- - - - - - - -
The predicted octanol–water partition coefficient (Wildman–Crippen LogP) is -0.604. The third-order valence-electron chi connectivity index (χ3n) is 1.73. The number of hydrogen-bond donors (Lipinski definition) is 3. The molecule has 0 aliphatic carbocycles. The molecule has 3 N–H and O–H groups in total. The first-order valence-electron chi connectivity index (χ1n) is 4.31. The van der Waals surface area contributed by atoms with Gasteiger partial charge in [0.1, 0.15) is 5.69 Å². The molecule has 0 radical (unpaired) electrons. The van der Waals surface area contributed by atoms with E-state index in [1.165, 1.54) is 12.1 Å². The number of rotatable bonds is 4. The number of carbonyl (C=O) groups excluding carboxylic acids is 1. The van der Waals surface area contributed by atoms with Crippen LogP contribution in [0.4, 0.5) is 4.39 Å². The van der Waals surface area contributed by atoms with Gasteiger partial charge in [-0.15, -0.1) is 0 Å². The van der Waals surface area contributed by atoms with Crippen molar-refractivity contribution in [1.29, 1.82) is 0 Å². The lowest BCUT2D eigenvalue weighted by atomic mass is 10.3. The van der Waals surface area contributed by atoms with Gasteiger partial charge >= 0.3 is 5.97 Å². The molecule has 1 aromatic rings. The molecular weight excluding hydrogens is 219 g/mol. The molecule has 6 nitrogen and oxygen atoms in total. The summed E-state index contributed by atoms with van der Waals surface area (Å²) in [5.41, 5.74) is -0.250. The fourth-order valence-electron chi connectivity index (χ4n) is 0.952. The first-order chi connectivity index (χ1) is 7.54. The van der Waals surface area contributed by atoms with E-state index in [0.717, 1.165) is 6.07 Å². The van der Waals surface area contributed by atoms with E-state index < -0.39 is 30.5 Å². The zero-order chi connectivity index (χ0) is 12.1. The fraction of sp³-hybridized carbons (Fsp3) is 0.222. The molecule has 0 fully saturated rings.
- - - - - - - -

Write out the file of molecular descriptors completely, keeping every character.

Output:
The predicted octanol–water partition coefficient (Wildman–Crippen LogP) is -0.604. The third-order valence-electron chi connectivity index (χ3n) is 1.73. The number of hydrogen-bond donors (Lipinski definition) is 3. The molecule has 0 aliphatic carbocycles. The molecule has 3 N–H and O–H groups in total. The first-order valence-electron chi connectivity index (χ1n) is 4.31. The van der Waals surface area contributed by atoms with Gasteiger partial charge in [0.1, 0.15) is 5.69 Å². The molecule has 0 radical (unpaired) electrons. The van der Waals surface area contributed by atoms with E-state index in [1.165, 1.54) is 12.1 Å². The number of rotatable bonds is 4. The number of carbonyl (C=O) groups excluding carboxylic acids is 1. The van der Waals surface area contributed by atoms with Crippen LogP contribution in [0.4, 0.5) is 4.39 Å². The van der Waals surface area contributed by atoms with Gasteiger partial charge in [-0.15, -0.1) is 0 Å². The van der Waals surface area contributed by atoms with Crippen molar-refractivity contribution in [1.29, 1.82) is 0 Å². The lowest BCUT2D eigenvalue weighted by atomic mass is 10.3. The van der Waals surface area contributed by atoms with Gasteiger partial charge >= 0.3 is 5.97 Å². The molecule has 1 aromatic rings. The molecular weight excluding hydrogens is 219 g/mol. The molecule has 6 nitrogen and oxygen atoms in total. The summed E-state index contributed by atoms with van der Waals surface area (Å²) in [5.41, 5.74) is -0.250. The fourth-order valence-electron chi connectivity index (χ4n) is 0.952. The first-order chi connectivity index (χ1) is 7.54. The van der Waals surface area contributed by atoms with E-state index in [0.717, 1.165) is 6.07 Å². The van der Waals surface area contributed by atoms with E-state index < -0.39 is 30.5 Å². The zero-order chi connectivity index (χ0) is 12.1. The fraction of sp³-hybridized carbons (Fsp3) is 0.222. The molecule has 0 fully saturated rings.